Hard-pressed airlines have been handed the perfect Christmas present: permission to fly twin-jet aircraft over the North Pole, saving millions on fuel costs, opening up new destinations and reducing damage to the environment.
The easing of rules about how close twin-jets must keep to diversion airports means faster, cheaper and cleaner flights.
Until now, America’s aviation regulators have insisted that the nearest suitable place to land must be no more than three hours away. That has now been extended to five-and-a-half hours – so long as the airline meets a series of criteria, from additional equipment to special training.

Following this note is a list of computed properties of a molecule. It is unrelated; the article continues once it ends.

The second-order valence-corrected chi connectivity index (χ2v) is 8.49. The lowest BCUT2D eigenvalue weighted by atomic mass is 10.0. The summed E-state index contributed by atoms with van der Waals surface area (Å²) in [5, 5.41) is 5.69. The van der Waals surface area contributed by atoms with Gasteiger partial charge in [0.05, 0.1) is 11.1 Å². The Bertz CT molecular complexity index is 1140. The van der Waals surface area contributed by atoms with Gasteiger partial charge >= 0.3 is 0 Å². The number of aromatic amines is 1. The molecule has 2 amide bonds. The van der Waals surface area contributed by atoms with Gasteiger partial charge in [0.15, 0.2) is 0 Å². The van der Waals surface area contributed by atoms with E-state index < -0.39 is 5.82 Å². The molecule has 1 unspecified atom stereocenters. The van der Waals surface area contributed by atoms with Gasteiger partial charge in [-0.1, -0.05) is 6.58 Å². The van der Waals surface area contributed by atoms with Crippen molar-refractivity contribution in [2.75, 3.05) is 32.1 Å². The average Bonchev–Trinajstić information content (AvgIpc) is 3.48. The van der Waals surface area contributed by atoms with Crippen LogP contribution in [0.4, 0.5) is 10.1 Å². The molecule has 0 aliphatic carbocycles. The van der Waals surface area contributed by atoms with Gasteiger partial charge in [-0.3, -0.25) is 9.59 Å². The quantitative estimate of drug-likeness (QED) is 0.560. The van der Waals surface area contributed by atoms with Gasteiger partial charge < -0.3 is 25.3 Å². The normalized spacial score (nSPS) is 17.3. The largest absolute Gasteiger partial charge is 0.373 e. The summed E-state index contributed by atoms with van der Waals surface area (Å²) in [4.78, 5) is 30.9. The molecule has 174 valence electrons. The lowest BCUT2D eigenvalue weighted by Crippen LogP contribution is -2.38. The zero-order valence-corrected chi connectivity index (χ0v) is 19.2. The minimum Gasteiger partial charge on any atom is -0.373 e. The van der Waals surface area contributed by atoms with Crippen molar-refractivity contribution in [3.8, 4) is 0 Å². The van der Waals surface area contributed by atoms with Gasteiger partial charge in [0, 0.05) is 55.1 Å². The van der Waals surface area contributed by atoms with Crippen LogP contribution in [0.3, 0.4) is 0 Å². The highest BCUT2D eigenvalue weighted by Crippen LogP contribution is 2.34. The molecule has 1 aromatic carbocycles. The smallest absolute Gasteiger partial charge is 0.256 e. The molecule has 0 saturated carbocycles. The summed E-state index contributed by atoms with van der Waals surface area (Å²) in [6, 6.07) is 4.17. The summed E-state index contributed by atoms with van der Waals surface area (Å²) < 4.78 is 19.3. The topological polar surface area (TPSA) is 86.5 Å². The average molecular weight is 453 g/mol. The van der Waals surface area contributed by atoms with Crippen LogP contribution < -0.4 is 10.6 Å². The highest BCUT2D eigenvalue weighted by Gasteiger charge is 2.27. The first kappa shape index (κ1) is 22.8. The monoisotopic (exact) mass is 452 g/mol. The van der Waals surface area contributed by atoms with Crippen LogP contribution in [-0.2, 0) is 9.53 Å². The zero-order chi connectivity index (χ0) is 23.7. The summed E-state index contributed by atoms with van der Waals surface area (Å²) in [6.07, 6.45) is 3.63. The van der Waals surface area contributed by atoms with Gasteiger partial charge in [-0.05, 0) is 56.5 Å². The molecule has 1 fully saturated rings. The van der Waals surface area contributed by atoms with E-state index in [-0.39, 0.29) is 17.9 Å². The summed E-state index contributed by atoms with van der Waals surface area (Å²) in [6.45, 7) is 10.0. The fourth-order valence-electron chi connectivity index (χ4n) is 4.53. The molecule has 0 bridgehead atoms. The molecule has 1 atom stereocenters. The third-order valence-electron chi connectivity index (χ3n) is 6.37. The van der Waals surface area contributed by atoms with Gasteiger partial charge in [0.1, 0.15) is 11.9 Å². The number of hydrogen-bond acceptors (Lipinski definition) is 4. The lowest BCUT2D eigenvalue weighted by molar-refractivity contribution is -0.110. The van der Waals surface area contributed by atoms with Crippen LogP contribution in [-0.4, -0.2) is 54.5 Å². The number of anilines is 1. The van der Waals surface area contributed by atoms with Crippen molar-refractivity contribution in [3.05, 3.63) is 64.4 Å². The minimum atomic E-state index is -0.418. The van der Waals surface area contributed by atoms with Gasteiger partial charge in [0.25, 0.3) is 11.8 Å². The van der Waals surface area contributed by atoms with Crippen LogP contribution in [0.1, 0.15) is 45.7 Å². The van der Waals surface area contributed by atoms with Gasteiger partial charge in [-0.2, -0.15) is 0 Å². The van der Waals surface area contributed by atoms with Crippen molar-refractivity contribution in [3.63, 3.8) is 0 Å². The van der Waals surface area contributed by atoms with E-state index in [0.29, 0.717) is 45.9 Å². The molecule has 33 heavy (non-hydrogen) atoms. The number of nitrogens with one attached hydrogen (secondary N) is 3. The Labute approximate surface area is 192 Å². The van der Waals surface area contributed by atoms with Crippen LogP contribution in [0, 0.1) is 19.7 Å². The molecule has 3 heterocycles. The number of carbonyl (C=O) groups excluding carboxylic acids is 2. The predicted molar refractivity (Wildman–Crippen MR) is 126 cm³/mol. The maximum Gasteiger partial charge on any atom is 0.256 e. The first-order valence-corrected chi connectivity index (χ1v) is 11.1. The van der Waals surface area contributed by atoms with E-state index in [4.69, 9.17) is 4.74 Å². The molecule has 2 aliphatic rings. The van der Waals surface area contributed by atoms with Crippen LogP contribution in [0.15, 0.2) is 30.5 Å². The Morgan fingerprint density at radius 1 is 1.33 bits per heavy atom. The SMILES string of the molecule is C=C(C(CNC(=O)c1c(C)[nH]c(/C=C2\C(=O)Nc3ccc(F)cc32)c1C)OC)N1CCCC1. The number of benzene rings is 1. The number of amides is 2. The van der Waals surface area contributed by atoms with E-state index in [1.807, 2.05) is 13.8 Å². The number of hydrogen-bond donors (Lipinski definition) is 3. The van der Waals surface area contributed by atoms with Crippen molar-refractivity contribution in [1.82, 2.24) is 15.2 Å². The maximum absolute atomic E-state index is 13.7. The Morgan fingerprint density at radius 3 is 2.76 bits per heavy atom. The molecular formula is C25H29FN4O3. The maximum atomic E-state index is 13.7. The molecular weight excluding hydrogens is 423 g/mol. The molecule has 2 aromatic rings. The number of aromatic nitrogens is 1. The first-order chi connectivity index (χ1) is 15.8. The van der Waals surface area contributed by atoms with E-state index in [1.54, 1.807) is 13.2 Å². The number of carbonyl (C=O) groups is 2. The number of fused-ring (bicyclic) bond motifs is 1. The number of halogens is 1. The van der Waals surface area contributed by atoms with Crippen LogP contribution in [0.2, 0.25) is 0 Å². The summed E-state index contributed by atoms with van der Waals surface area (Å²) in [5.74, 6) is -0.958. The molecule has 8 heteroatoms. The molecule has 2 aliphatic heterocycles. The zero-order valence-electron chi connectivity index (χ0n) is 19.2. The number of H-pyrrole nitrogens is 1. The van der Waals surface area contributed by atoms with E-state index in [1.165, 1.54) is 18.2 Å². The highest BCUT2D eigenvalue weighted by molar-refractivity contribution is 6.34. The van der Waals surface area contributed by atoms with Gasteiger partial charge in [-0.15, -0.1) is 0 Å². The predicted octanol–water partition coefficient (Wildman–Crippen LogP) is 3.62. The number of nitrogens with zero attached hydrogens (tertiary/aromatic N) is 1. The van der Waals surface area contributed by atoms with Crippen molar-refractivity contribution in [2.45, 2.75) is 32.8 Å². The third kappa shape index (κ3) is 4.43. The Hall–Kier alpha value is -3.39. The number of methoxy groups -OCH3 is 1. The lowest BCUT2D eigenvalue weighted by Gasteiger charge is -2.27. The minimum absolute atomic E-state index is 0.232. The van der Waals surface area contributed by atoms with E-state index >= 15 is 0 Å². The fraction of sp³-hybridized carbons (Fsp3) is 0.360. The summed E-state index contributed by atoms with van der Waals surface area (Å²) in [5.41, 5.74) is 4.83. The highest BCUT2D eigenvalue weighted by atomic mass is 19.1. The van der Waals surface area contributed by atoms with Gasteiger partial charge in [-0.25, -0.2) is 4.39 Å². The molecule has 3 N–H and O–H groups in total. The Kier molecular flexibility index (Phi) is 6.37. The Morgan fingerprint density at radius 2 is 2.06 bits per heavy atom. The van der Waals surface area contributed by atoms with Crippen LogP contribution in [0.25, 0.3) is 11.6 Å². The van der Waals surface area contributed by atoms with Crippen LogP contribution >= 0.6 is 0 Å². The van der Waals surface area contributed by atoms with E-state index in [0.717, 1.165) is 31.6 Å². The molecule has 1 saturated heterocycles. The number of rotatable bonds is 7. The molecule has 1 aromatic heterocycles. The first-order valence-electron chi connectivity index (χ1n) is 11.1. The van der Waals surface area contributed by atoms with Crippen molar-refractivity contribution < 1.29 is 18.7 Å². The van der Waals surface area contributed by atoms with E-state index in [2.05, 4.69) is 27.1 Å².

As a result, Boeing 777 and 787 "Dreamliner" twin jets will be able to fly almost anywhere in the world. A patch of territory in Antarctica remains inaccessible. But "Santa’s short cut," as the route has been called, gives a green light to flights from Britain straight across the North Pole to Pacific islands that are currently off the route map.